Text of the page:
—WC, 50s, 18 years of yoga practice, Iyengar yoga for past 12 years

“I love demos and never consider them a waste of my time, no matter how basic. They tell me what props to use, how to position them how to customize them. I watch where your eyes should be looking; what to do with shoulders, hands, legs, knees, pelvis. How you get into a pose and how you get out of a pose. If you watch a demo very carefully you know exactly what you need and how [a pose] should be done. It makes the class much more efficient.”

—Female, 72, yoga practice for 23 years, Iyengar yoga for past 13 years

“Looking at the way you demonstrate a pose helps a lot in understanding the pose. I especially like how you teach an action by using your hands to show where it occurs and which muscles are recruited.

“Yoga poses are complex and, if I don’t understand, then I will not be in the actual pose. So, I like step-by-step instruction just as you do with frequent ‘come and watch’ demos.”

— H, age 26, 3 years of yoga experience, currently student of Iyengar yoga

“Generally speaking, seeing someone demonstrate an unfamiliar pose is helpful. That said, I prefer not to have too many interruptions during a class. Years ago, I had an Iyengar teacher who constantly used students to demonstrate poses. It got to be a bit much because we spent less time practicing—and more time looking, talking, and analyzing, which I wasn’t keen on.

“Another teacher a long time ago was a complete Gumby character, so flexible, and she frequently demonstrated poses. Most of us would groan a bit, quietly, and laugh that there was NO way we would ever approach that kind of flexibility. Her uber flexibility set an impossible standard, as if Iyengar yoga requires super flexibility—and that misses the whole point.”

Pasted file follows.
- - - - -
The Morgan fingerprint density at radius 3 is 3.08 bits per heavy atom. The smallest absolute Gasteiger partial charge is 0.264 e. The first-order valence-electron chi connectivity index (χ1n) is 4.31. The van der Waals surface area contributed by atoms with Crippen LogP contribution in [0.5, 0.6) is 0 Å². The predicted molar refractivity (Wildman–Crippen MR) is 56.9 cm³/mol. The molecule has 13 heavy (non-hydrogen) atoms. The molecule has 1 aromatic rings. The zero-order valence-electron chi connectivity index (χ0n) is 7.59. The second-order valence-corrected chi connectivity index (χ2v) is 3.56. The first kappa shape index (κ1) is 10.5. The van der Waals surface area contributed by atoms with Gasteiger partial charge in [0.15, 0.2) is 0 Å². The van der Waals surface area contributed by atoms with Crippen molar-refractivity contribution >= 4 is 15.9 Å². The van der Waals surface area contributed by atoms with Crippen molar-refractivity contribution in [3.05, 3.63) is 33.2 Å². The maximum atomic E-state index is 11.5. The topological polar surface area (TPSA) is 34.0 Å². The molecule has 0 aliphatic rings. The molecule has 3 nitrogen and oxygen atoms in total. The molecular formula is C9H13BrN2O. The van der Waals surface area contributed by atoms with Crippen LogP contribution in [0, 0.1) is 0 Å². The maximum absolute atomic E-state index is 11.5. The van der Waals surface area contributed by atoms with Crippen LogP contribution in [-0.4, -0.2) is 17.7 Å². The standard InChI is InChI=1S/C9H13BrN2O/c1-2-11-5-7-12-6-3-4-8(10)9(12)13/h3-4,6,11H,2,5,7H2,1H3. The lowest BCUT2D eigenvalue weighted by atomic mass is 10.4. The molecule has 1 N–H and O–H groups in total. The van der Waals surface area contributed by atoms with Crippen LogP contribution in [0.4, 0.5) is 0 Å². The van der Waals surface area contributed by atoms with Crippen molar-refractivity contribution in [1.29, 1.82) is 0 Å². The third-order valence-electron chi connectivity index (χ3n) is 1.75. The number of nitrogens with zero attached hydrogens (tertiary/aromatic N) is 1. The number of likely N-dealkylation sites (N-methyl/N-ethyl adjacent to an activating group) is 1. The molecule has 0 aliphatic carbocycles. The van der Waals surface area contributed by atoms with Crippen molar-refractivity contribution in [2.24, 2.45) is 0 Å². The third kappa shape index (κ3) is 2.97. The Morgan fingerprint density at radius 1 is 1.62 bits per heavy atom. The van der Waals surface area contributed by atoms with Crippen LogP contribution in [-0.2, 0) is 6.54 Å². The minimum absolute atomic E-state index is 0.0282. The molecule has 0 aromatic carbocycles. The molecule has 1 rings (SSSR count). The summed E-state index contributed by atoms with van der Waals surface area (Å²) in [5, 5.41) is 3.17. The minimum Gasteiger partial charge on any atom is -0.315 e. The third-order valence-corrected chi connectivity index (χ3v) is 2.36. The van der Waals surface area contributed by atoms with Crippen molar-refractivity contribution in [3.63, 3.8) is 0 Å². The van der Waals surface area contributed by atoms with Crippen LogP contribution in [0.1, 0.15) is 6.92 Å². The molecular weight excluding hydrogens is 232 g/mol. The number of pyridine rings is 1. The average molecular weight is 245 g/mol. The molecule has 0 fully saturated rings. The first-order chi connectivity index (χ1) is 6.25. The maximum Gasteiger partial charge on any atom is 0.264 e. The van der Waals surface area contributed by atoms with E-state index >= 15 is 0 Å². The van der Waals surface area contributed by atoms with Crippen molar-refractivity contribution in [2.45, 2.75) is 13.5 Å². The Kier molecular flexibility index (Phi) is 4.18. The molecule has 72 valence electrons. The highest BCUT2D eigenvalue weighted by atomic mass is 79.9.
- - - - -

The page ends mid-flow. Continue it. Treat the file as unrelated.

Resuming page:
—Susan, age 63, started attending Iyengar classes around 1987

“I LOVE and NEED teacher demos. [W]atching a teacher’s demo HELPS. Doesn’t matter if I’ve done the pose before.

“Class pace is best for me when a teacher goes slower, step-by-step, with “come-and-watch” demos, showing many adaptations and substitutions and also entrance into and exit out of the pose. Language and visuals must meet, and then the student brain accepts and reacts with confidence. Sometimes it takes different versions of the message to make the brain understand.”

—Faye, practicing Iyengar yoga since late ’80s

“I like and appreciate a limited number of demonstrations. I can learn from seeing other students doing poses, especially if they range across different skill levels. And seeing the instructor demonstrate shows me what to work toward.”

—Vinit, 74, student of Iyengar yoga for about 30 years

“I find some demos helpful, but definitely more so in person than in Zoom classes. Demos are valuable for unfamiliar poses because it can be hard to follow only [verbal] descriptions if you haven’t seen or done them before. In person, demos are great for getting a sense of the core elements of the pose, including variants with props—then it’s easier to focus on good form.

“Regarding slower versus more dynamic, I like how you change things up, with some classes feeling a bit faster and some a bit slower.”

—Claudia, 51, 3 years of Iyengar yoga practice